# What is the correct ESC Amp calculation?

Hi everybody,

I’m building my first board. After reading a lot, lot, lot on that topic I need some clarity about how to harmonize batteries, motor and ESC.

Many say that the ESC amperage must be higher than what the battery can deliver (peak = A x C). Seems to be quite logical to avoid an ESC burn. So, with a battery configuration 5000mAh-20C they advise to have an ESC of at least 120A or 150A.

I understood also that a VESC is much better than RC ESC for an eSk8 (soft start, brake, recycling brake power, noise, etc). But all VESC I seen draw only 50A and most of the motors need 70-80A. So what? Something I missed?

Let’s get an example:

• Lipo batteries 2x 4S-5000mAh-20C in serial, which will provide a max of 2960W (5A x 20C = 100A max, 8S x 3.7V = 29.6V, 100A x 29.6V = 2960W max)
• VESC 50A
• motor SK3 6474 168KV 2400W 80A

The batteries can provide more than the motor needs but ESC is in the middle and will burn. If I configure a 50A limit into the VESC, I underutilize the motor capabilities, no?

Some sensored motors even consume 3000W. Is it compatible?

I would apreciate - and many others I guess - your fedback. Thanks a lot.

Jo

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The general rule of thumb is to have the esc be able to handle more power than the motor will draw, and have the battery be able to more than the esc. Of course there are other considerations and this isn’t always possible.

That’s the beauty of the vesc compared to regular car or plane ESCs. It has the ability to monitor its own current draw and temperature, and protect itself from overheating or otherwise damaging itself, whereas a regular esc that is underspecced will just go until it burns out.

That’s how you can get away with a 50amp vesc and a 150amp battery and 60amp motor.

Also, as with most ground vehicles, an esk8 will only pull maximum power when accelerating from a standstill or accelerating hard up a steep hill. Cruising at speed uses only a fraction of the power. A 50-amp vesc can handle well over 50 amps for a few seconds of hard acceleration, and once you’re going, you’ll only pull a dozen amps or so.

Setting a realistic current limit in the vesc will limit the motor’s potential, but you can always use one of the upgraded vesc spinoffs like the Focbox, AXLE, Ollin v1.1, or even a vesc6 if you really want to push some crazy power. They all feature more robust cooling and better mosfets to handle more current.

not entirely true. there are a lot of things to consider here. first of all these numbers are only ratings. a lot of which are over rated. a 150A ESC from hobby king will most likely not be able to handle a full 150A, but hey lets imagine that it can to make things a little simpler.

here’s how the ratings work:

BATTERIES the current from batteries all depends on the load. if you put a short across a 5Ah 20C battery it will likely draw more than 100A from that battery. you will also likely start a fire or at the very least damage the battery. so when a manufacturer tells you that the battery is 5Ah 20C (100A) they are actually saying “please don’t draw more than 100A from this battery”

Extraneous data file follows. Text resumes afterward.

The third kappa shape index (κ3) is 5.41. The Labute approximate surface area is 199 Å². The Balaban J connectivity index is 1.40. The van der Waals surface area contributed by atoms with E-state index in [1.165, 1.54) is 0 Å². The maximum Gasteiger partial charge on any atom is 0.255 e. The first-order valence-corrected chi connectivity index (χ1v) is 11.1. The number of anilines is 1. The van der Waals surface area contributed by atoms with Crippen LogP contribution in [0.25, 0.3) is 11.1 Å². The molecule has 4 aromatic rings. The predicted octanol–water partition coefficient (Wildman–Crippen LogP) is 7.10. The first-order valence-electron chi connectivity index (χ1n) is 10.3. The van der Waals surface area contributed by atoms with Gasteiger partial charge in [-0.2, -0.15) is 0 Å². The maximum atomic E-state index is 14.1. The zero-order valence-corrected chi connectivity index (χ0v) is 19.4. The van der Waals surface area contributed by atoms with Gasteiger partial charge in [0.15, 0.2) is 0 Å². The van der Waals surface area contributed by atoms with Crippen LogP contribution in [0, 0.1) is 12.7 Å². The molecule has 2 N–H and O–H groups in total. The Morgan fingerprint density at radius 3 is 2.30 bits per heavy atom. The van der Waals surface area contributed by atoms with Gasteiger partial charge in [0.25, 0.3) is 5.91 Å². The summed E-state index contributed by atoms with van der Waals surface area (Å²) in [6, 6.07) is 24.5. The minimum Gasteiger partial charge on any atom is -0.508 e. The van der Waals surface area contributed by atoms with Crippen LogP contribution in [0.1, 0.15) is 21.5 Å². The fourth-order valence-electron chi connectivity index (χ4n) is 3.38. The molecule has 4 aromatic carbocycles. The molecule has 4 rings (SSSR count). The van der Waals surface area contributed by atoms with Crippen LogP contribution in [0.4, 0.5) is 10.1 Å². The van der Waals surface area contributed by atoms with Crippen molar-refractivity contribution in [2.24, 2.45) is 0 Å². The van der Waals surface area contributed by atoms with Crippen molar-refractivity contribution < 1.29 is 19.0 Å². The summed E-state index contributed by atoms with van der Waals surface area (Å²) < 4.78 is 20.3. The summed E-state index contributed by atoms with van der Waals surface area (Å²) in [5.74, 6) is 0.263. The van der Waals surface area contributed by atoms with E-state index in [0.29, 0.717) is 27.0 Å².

ESC’s ESC’s work by switching a bunch of FETs back and fourth at various frequency’s (not getting into it) anyway FETs are a microscopic semiconducting junction that will burn out at a certain point so they are also rated at a max current. ESC’s are generaly rated by adding up how many FETs are in the ESC and then adding the rating of each FET. not a super accurate way of doing it… thats why chinesium ratings are to be taken with a grain of salt. VESC is rated to the actual rating of the FET that it uses which is 50A again, you can draw more that the rated current through the ESC by making the load greater and guess what happens? you burn it.

MOTORS motors are generally rated on the current that the wire used in the winding is rated to. again, put enough load on it and you can burn the winding’s out.

Current ratings are not there to be matched up with components as such, but rather as a guideline of what not to do with it. if that makes sense… i mean they kinda can be used to match up… you wouldn’t run a 60A motor off a 20A ESC for example. but I think you get what I mean… guidelines.

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Thank you MysticalDork and lowGuido, this is clearer now. I will opt for a VESC and I will limit the power to 50A.

VESCs have battery max and motor max. You can still push more than 50A on the motor even if the battery max is 50A: this is because of duty cycle. At low and mid speeds you might be pulling 50A from the battery but not at full voltage, that allows the controller to push more than 50A into the motors. W = Ah * Volts. If you pull 50A at 42v from the battery that’s 2100W but when the vesc is at 50% duty cycle it means 21v. At 21v it can push 100A into the motor (2100W total power / 21v = 100A). So you see how you can pull 50A from the battery and match the vesc rated Ah but still push 100Ah into the motor.

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Indeed, you are right.I didn’t pay attention on the motor voltage, I was focussed only on the battery voltage. This shows how VESC is much better than a simple ESC. Very thank you.

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